The electricity is still out. People are "bitter, disillusioned and hopeless". They express fury at the Allies, especially the English, whom they believe to be "sabotaging renewal". Many argue that things are worse than under the old dictatorship. On the streets, foreign correspondents interview barefoot orphans, who clamour for an American visa. Above all, there looms the profound hypocrisy of the occupation itself, and its "attempt to eradicate militarism by means of a military regime".
These descriptions sound familiar. They come, however, not from liberated Iraq in the blistering summer of 2003 but from liberated Germany in the icy winter of 1946. Penned by the Swedish journalist Stig Dagerman, they and other reporting from the period are worth reviewing, if only as a reminder of how typical frustrations, uncertainties and defeats are to no-longer-new occupations.*
Dagerman travelled to Germany in the autumn of 1946 on behalf of Expressen, a Swedish newspaper. He knew that by now his readers were expecting to receive reports of recovery. After all, 18 months had passed since V-E day. That autumn, "the leaves were falling in Germany for the third time since Churchill's famous speech about the falling of the leaves". What he encountered instead was devastation, a people entering their fourth winter of bunker life, often without food or heat. He described a cellar dweller: "Someone wakens, if she has slept at all, freezing in a bed without blankets, and wades over the ankles in cold water to the stove and tries to coax some fire out of some sour branches from a bombed tree." Her frozen breakfast she cooks on a stove she herself has heaved from a crumbling ruin. Beneath it the body of the owner had lain for two years.
Children in this Germany were sent out each morning, not to school but to steal. The black market flourished. Citizens who, in the Weimar Republic and under Hitler, had followed every law now trafficked in Chesterfield cigarettes and frozen potatoes. Political hope likewise was fading. Local elections were pending, but the very notion seemed somehow suspect or ridiculous. After all, as Dagerman writes, "if you are living at the edge of starvation, then your first interest is in fighting not for democracy but to distance yourself from the edge."
Berlin held its first free elections on October 20, but that day, a Sunday, Dagerman recalled, "looked like all the other dead Sundays. There was not the slightest trace of enthusiasm or joy in the crowds of deathly voters." Nazi leaders were executed at Nuremberg the week before these elections, an event which was meant to impose a sort of reassuring finality to the dictatorship. But not all Germans were comforted; at a girls' high school in Wuppertal, pupils wore mourning; in Hamburg a sign was painted, "Shame Nuremberg". Anti-Americanism seemed to be growing. Ernie Pyle, the American war correspondent, noted a German tendency to destroy German tanks and guns rather than give them over to the occupiers.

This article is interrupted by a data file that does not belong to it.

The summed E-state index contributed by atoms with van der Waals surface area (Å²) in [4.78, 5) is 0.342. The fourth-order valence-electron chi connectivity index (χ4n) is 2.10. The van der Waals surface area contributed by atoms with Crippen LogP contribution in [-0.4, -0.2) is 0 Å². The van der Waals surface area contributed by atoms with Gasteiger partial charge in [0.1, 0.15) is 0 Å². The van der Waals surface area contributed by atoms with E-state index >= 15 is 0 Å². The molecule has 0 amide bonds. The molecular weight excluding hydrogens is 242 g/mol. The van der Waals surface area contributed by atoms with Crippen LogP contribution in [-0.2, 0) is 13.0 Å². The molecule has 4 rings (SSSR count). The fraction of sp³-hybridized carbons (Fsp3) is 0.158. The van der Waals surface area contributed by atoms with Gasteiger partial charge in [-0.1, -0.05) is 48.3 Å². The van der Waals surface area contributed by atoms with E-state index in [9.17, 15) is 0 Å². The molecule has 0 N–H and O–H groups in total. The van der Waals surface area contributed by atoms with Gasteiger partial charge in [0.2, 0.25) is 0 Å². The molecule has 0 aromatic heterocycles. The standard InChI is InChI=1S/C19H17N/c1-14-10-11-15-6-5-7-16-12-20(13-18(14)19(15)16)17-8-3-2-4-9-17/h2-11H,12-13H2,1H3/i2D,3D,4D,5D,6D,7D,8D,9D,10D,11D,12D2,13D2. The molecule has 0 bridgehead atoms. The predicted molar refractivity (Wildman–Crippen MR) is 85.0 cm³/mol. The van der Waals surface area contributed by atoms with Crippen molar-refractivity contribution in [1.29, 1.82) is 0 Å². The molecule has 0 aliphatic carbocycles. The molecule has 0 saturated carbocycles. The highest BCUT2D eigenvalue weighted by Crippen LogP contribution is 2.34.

As for the occupying powers, they moved from mistake to mistake. Dagerman reported "clumsy dismantling operations", after which "the confiscated material was left to lie to rust in the autumn rains". Arrogant allies made a "practice of making five German families homeless to make space for one Allied family". There were even times when Allied officers mistook resistance heroes for foes.
Roy Jenkins, the British politician and historian, later recalled the famous sacking by Sir John Barraclough, the British military governor, of Cologne's German mayor. Barraclough gave the mayor a dressing down for insubordination, as well as for having "failed in your duty to the people of Cologne". The mayor was Konrad Adenauer, who went on to become the Federal Republic's first chancellor.
Dagerman flew north from Hamburg convinced that Germany was heading nowhere; to him it seemed forever "autumnal and icebound". He was not alone in his analysis. Victor Gollancz, the English publisher, wrote of Germany that "the values of the west are in danger".
Iraq is not Germany. It is more violent. Saddam Hussein, its former leader, may still be alive. Gollancz's "values of the west" do not dominate Iraq. It is more like Hirohito's Japan. Still, a number of things in the German story are relevant to Iraq. The Adenauer infelicity, for example, recalls a US screw-up in May. US troops stormed the Baghdad Hunt Club only to discover that the 35 Iraqis they were handcuffing were the core of the US-funded Iraqi National Congress. The INC's leader, Ahmad Chalabi, was on the brink of being named to Iraq's interim governing council.
The media are another issue. Dagerman was one of the most talented journalists of his generation. He was a better writer than the reporters who slavishly reproduced the Allied armies' line. But he happened to be wrong. He and a number of others mistook transition for permanence. This is what the US administration is now saying of some of the journalism now coming from Iraq.
Finally, there is the matter of timing. The post-war history of Germany tells us that it is too soon to draw conclusions about Iraq. As in Germany, it will be the later postwar months and years - the period when a new republic is attempted - that prove dispositive.
* Stig Dagerman, German Autumn, Quartet Encounters London, 1988
© Copyright 2003 Financial Times
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